Travis CI's new pricing plan threw a wrench in my open source works

I just spent the past 6 hours migrating some of my open source projects from Travis CI to GitHub Actions, and I thought I'd pause for a bit (12 hours into this project, probably 15-20 more to go) to jot down a few thoughts.

I am not one to look a gift horse in the mouth. For almost a decade, Travis CI made it possible for me to build—and maintain, for years—hundreds of open source projects.

I have built projects for Raspberry Pi, PHP, Python, Drupal, Ansible, Kubernetes, macOS, iOS, Android, Docker, Arduino, and more. And almost every single project I built got immediate integration with Travis CI.

Without that testing, and the ability to run tests on a schedule, I would have abandoned most of these projects. But with the testing, I'm able to keep up with build failures induced by bit rot over the years and review PRs more easily.

What went wrong with Travis CI?

From the outset, Travis CI was built to integrate with GitHub repositories and offer free open source CI. At one time it was showered with praise on Hacker News and elsewhere for its culture and ethos.

But as the years passed, other CI systems became much more popular, until late in 2018, GitHub dropped the bombshell that was GitHub Actions, and it seemed like the outlook for Travis CI went to:

K.C. Green - This is fine dog in fire

Now, to shed a little more light on where, precisely, things went from bad to worse, I put together this little timeline of Travis CI's most important moments in relation to open source builds:

Note that we're not yet caught up to the end of the timeline. There are many other open source developers and projects out there still using, who either haven't found the time or motivation to migrate to (or elsewhere, ideally), as evidenced by this massive daily backlog of build jobs:

Travis CI backlog of open source builds

Those who, like me, finished migrating to in the past couple of weeks to get out of that backlog hell are now realizing that we are going to have to beg for extra build minutes after our 1000 'trial plan' build minutes run out:

We will be offering an allotment of OSS minutes that will be reviewed and allocated on a case by case basis. Should you want to apply for these credits please open a request with Travis CI support stating that you’d like to be considered for the OSS allotment. Please include:

  • Your account name and VCS provider How many credits (build minutes) you’d like to request (should your run out of credits again you can repeat the process to request more or discuss a renewable amount)

Sorry, but no thanks. I don't have enough time in my day to send off emails every few [days|weeks|months] requesting extra build credits so I can continue maintaining my open source projects.

Looking in the gift horse's mouth

As I said earlier, I am appreciative of the acceleration in my own growth and career that Travis CI enabled over the past decade. And there so many other services with generous offers for open source maintainers that I appreciate and try to support in any way I can (often financially, as far as I'm able).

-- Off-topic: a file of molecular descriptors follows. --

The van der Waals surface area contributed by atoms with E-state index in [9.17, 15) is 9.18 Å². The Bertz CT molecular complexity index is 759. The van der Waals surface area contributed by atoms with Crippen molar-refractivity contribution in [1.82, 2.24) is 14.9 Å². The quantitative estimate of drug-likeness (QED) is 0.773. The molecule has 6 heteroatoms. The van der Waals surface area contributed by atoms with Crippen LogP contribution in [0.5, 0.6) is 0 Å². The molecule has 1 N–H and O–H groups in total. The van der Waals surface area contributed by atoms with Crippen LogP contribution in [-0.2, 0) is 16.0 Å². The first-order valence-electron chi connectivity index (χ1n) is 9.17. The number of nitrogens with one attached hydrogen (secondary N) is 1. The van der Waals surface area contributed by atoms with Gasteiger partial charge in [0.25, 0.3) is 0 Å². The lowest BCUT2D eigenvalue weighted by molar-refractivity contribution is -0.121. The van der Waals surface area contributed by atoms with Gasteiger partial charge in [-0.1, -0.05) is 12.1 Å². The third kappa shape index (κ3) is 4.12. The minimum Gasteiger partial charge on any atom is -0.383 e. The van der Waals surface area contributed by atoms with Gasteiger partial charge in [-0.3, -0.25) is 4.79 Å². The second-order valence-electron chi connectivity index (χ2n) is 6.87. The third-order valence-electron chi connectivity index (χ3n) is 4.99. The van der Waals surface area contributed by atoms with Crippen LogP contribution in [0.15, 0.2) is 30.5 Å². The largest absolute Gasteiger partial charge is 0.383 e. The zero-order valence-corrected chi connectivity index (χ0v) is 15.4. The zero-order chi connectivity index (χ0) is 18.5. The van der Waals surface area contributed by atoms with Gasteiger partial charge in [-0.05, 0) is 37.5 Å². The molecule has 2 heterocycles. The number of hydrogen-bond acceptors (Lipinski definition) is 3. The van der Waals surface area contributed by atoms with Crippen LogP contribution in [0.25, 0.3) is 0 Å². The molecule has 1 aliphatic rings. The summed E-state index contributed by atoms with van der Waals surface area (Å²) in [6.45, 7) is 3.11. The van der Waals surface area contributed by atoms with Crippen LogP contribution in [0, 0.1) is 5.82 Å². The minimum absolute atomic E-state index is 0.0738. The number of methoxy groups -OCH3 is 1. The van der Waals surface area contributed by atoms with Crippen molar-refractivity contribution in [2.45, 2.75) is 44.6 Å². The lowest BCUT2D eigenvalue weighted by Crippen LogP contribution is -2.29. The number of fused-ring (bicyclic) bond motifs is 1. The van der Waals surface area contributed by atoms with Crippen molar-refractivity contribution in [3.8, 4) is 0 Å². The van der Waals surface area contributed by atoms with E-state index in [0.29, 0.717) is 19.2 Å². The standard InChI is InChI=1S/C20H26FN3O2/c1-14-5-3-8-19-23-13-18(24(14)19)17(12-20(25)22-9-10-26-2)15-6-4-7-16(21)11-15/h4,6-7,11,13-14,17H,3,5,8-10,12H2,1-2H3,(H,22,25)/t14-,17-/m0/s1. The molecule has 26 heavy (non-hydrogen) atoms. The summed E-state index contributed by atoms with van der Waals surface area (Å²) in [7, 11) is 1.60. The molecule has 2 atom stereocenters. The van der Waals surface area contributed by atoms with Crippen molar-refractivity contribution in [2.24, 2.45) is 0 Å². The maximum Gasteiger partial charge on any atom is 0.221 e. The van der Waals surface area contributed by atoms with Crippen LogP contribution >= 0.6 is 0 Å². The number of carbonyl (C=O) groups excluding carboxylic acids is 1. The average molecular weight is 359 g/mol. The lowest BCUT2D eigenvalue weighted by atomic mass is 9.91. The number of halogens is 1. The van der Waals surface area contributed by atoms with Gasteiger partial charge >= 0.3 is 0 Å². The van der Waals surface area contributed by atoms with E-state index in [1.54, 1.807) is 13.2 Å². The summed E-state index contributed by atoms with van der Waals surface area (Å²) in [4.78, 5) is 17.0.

I just fear that, like when Google shut down Google Code in 2015, this will have some cascading affects on some of the smaller and less-maintained open source projects some of us rely on, but don't think about.

And I know personally, this whole project is going to soak up around 4 weeks worth of the time I can devote to my free open source work, meaning that's a month out of my open source development time that's just vanished into thin air. Not fun, and not motivating.

I'm lucky to have many supporters on GitHub Sponsors who have helped make my work more sustainable, but most open source maintainers have either a fraction of the support I do, or none at all.

Migrating to GitHub Actions

GitHub Actions logo tagline

Ever since the January 2019 buyout, the writing's been on the wall—especially after so much of the existing engineering staff was laid off. I had already started building newer projects using GitHub Actions for CI instead of Travis CI.

I had planned on slowly migrating over the course of a few years, since many of my older projects still work, and are used, but are not in active development.

But the actions Travis CI took this month—without any prior notice—forced my hand, and now I'm in the middle of probably a 2-to-4-week-long process of moving everything off Travis CI as fast as possible. Getting behind on build failures for a month would lead to a pileup of small issues that will really bog me down.

Anyways, enough of my sob story. I wanted to link to some of the tools I used to migrate, and show how I automated some of the migration, so you can do your own more easily!